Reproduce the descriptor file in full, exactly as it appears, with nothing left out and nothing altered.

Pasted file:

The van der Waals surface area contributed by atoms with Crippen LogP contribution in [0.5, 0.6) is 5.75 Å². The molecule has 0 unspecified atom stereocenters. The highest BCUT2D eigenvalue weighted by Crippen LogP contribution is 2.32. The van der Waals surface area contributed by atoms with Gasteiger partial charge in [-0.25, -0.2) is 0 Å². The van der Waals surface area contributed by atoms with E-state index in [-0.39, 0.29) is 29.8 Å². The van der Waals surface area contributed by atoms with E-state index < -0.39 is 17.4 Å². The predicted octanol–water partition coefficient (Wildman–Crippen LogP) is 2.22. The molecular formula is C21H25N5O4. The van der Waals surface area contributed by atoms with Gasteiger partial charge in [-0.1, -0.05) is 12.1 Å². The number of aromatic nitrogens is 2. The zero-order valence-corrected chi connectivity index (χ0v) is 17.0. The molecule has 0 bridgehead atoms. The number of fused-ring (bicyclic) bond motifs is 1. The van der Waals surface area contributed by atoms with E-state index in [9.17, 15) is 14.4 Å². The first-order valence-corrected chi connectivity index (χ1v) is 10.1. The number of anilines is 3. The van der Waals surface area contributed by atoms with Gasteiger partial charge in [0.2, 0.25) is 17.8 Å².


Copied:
The van der Waals surface area contributed by atoms with Crippen LogP contribution in [0.5, 0.6) is 5.75 Å². The molecule has 0 unspecified atom stereocenters. The highest BCUT2D eigenvalue weighted by Crippen LogP contribution is 2.32. The van der Waals surface area contributed by atoms with Gasteiger partial charge in [-0.25, -0.2) is 0 Å². The van der Waals surface area contributed by atoms with E-state index in [-0.39, 0.29) is 29.8 Å². The van der Waals surface area contributed by atoms with E-state index < -0.39 is 17.4 Å². The predicted octanol–water partition coefficient (Wildman–Crippen LogP) is 2.22. The molecular formula is C21H25N5O4. The van der Waals surface area contributed by atoms with Gasteiger partial charge in [-0.1, -0.05) is 12.1 Å². The number of aromatic nitrogens is 2. The zero-order valence-corrected chi connectivity index (χ0v) is 17.0. The molecule has 0 bridgehead atoms. The number of fused-ring (bicyclic) bond motifs is 1. The van der Waals surface area contributed by atoms with E-state index in [9.17, 15) is 14.4 Å². The first-order valence-corrected chi connectivity index (χ1v) is 10.1. The number of anilines is 3. The van der Waals surface area contributed by atoms with Gasteiger partial charge in [0.2, 0.25) is 17.8 Å².